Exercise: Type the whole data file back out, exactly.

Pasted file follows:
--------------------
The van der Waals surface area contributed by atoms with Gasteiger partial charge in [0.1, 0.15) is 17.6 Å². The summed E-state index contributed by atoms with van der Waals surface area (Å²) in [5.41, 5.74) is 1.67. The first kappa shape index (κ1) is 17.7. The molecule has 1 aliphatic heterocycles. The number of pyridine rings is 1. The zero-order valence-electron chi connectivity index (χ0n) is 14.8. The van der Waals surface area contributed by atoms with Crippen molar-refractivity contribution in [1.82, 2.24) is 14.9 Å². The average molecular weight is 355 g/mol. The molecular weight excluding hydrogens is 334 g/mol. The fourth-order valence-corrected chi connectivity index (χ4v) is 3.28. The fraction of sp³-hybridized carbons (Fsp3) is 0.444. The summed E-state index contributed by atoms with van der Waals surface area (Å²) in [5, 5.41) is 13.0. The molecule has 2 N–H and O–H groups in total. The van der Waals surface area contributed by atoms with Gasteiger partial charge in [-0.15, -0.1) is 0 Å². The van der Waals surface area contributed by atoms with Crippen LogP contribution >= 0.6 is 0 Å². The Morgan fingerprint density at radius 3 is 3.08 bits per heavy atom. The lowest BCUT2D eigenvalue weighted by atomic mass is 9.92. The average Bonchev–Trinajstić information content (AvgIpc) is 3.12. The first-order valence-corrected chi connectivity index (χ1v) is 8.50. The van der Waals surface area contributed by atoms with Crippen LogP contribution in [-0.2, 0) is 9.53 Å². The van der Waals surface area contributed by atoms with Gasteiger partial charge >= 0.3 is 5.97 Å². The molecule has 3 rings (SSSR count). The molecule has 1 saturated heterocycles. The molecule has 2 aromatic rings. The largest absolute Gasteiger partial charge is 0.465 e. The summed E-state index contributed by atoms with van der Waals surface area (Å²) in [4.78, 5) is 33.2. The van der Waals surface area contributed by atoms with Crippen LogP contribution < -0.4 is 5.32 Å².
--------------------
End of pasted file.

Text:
The van der Waals surface area contributed by atoms with Gasteiger partial charge in [0.1, 0.15) is 17.6 Å². The summed E-state index contributed by atoms with van der Waals surface area (Å²) in [5.41, 5.74) is 1.67. The first kappa shape index (κ1) is 17.7. The molecule has 1 aliphatic heterocycles. The number of pyridine rings is 1. The zero-order valence-electron chi connectivity index (χ0n) is 14.8. The van der Waals surface area contributed by atoms with Crippen molar-refractivity contribution in [1.82, 2.24) is 14.9 Å². The average molecular weight is 355 g/mol. The molecular weight excluding hydrogens is 334 g/mol. The fourth-order valence-corrected chi connectivity index (χ4v) is 3.28. The fraction of sp³-hybridized carbons (Fsp3) is 0.444. The summed E-state index contributed by atoms with van der Waals surface area (Å²) in [5, 5.41) is 13.0. The molecule has 2 N–H and O–H groups in total. The van der Waals surface area contributed by atoms with Gasteiger partial charge in [-0.15, -0.1) is 0 Å². The van der Waals surface area contributed by atoms with Crippen LogP contribution >= 0.6 is 0 Å². The Morgan fingerprint density at radius 3 is 3.08 bits per heavy atom. The lowest BCUT2D eigenvalue weighted by atomic mass is 9.92. The average Bonchev–Trinajstić information content (AvgIpc) is 3.12. The first-order valence-corrected chi connectivity index (χ1v) is 8.50. The van der Waals surface area contributed by atoms with Crippen LogP contribution in [-0.2, 0) is 9.53 Å². The van der Waals surface area contributed by atoms with Gasteiger partial charge >= 0.3 is 5.97 Å². The molecule has 3 rings (SSSR count). The molecule has 1 saturated heterocycles. The molecule has 2 aromatic rings. The largest absolute Gasteiger partial charge is 0.465 e. The summed E-state index contributed by atoms with van der Waals surface area (Å²) in [4.78, 5) is 33.2. The van der Waals surface area contributed by atoms with Crippen LogP contribution < -0.4 is 5.32 Å².